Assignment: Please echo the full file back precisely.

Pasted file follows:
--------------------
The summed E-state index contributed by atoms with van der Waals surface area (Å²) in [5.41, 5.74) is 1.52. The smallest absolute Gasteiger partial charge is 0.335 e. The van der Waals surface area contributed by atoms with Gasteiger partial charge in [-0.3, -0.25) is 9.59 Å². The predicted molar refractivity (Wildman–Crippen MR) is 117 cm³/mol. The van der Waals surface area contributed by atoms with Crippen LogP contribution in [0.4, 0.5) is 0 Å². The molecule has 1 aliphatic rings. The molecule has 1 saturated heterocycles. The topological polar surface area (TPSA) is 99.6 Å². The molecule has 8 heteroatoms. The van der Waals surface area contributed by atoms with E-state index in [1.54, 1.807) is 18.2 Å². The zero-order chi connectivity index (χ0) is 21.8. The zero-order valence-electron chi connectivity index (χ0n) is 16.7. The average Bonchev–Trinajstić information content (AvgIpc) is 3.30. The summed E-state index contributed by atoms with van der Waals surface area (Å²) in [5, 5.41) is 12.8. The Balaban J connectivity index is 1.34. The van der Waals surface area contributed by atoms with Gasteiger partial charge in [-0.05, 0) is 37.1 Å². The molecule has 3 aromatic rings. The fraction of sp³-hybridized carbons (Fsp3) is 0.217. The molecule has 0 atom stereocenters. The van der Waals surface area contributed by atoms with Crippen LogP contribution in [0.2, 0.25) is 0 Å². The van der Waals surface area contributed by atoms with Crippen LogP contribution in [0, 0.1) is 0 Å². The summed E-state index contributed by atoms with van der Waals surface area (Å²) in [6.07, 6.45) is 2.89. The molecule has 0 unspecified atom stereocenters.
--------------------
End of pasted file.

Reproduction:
The summed E-state index contributed by atoms with van der Waals surface area (Å²) in [5.41, 5.74) is 1.52. The smallest absolute Gasteiger partial charge is 0.335 e. The van der Waals surface area contributed by atoms with Gasteiger partial charge in [-0.3, -0.25) is 9.59 Å². The predicted molar refractivity (Wildman–Crippen MR) is 117 cm³/mol. The van der Waals surface area contributed by atoms with Crippen LogP contribution in [0.4, 0.5) is 0 Å². The molecule has 1 aliphatic rings. The molecule has 1 saturated heterocycles. The topological polar surface area (TPSA) is 99.6 Å². The molecule has 8 heteroatoms. The van der Waals surface area contributed by atoms with E-state index in [1.54, 1.807) is 18.2 Å². The zero-order chi connectivity index (χ0) is 21.8. The zero-order valence-electron chi connectivity index (χ0n) is 16.7. The average Bonchev–Trinajstić information content (AvgIpc) is 3.30. The summed E-state index contributed by atoms with van der Waals surface area (Å²) in [5, 5.41) is 12.8. The Balaban J connectivity index is 1.34. The van der Waals surface area contributed by atoms with Gasteiger partial charge in [-0.05, 0) is 37.1 Å². The molecule has 3 aromatic rings. The fraction of sp³-hybridized carbons (Fsp3) is 0.217. The molecule has 0 atom stereocenters. The van der Waals surface area contributed by atoms with Crippen LogP contribution in [0.2, 0.25) is 0 Å². The van der Waals surface area contributed by atoms with Crippen LogP contribution in [0, 0.1) is 0 Å². The summed E-state index contributed by atoms with van der Waals surface area (Å²) in [6.07, 6.45) is 2.89. The molecule has 0 unspecified atom stereocenters.